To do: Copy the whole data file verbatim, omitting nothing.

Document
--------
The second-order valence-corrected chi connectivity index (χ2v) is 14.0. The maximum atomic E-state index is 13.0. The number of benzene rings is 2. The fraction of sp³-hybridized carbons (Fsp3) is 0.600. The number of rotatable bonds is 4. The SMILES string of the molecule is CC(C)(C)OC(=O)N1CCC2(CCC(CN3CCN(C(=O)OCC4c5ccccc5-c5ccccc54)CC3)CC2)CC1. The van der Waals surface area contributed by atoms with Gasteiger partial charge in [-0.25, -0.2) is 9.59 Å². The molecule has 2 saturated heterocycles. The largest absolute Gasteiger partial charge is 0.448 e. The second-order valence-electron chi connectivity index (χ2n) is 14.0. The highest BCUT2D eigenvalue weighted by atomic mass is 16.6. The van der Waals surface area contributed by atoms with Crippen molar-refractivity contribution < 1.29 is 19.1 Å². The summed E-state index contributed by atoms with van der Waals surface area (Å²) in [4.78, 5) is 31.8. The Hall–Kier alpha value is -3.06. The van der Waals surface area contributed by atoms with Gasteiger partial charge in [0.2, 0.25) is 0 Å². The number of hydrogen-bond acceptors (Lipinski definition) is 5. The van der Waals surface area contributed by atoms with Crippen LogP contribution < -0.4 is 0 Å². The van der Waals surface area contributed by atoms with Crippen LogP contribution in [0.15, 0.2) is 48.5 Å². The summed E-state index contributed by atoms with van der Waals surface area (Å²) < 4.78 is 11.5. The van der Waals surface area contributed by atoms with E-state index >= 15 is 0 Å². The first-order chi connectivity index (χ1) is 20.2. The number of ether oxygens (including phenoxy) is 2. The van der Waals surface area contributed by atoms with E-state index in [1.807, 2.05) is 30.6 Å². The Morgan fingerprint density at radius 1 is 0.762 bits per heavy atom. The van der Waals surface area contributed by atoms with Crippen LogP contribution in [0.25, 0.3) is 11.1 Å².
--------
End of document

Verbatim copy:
The second-order valence-corrected chi connectivity index (χ2v) is 14.0. The maximum atomic E-state index is 13.0. The number of benzene rings is 2. The fraction of sp³-hybridized carbons (Fsp3) is 0.600. The number of rotatable bonds is 4. The SMILES string of the molecule is CC(C)(C)OC(=O)N1CCC2(CCC(CN3CCN(C(=O)OCC4c5ccccc5-c5ccccc54)CC3)CC2)CC1. The van der Waals surface area contributed by atoms with Gasteiger partial charge in [-0.25, -0.2) is 9.59 Å². The molecule has 2 saturated heterocycles. The largest absolute Gasteiger partial charge is 0.448 e. The second-order valence-electron chi connectivity index (χ2n) is 14.0. The highest BCUT2D eigenvalue weighted by atomic mass is 16.6. The van der Waals surface area contributed by atoms with Crippen molar-refractivity contribution < 1.29 is 19.1 Å². The summed E-state index contributed by atoms with van der Waals surface area (Å²) in [4.78, 5) is 31.8. The Hall–Kier alpha value is -3.06. The van der Waals surface area contributed by atoms with Gasteiger partial charge in [0.2, 0.25) is 0 Å². The number of hydrogen-bond acceptors (Lipinski definition) is 5. The van der Waals surface area contributed by atoms with Crippen LogP contribution < -0.4 is 0 Å². The van der Waals surface area contributed by atoms with Crippen LogP contribution in [0.15, 0.2) is 48.5 Å². The summed E-state index contributed by atoms with van der Waals surface area (Å²) < 4.78 is 11.5. The van der Waals surface area contributed by atoms with E-state index >= 15 is 0 Å². The first-order chi connectivity index (χ1) is 20.2. The number of ether oxygens (including phenoxy) is 2. The van der Waals surface area contributed by atoms with E-state index in [1.807, 2.05) is 30.6 Å². The Morgan fingerprint density at radius 1 is 0.762 bits per heavy atom. The van der Waals surface area contributed by atoms with Crippen LogP contribution in [0.25, 0.3) is 11.1 Å².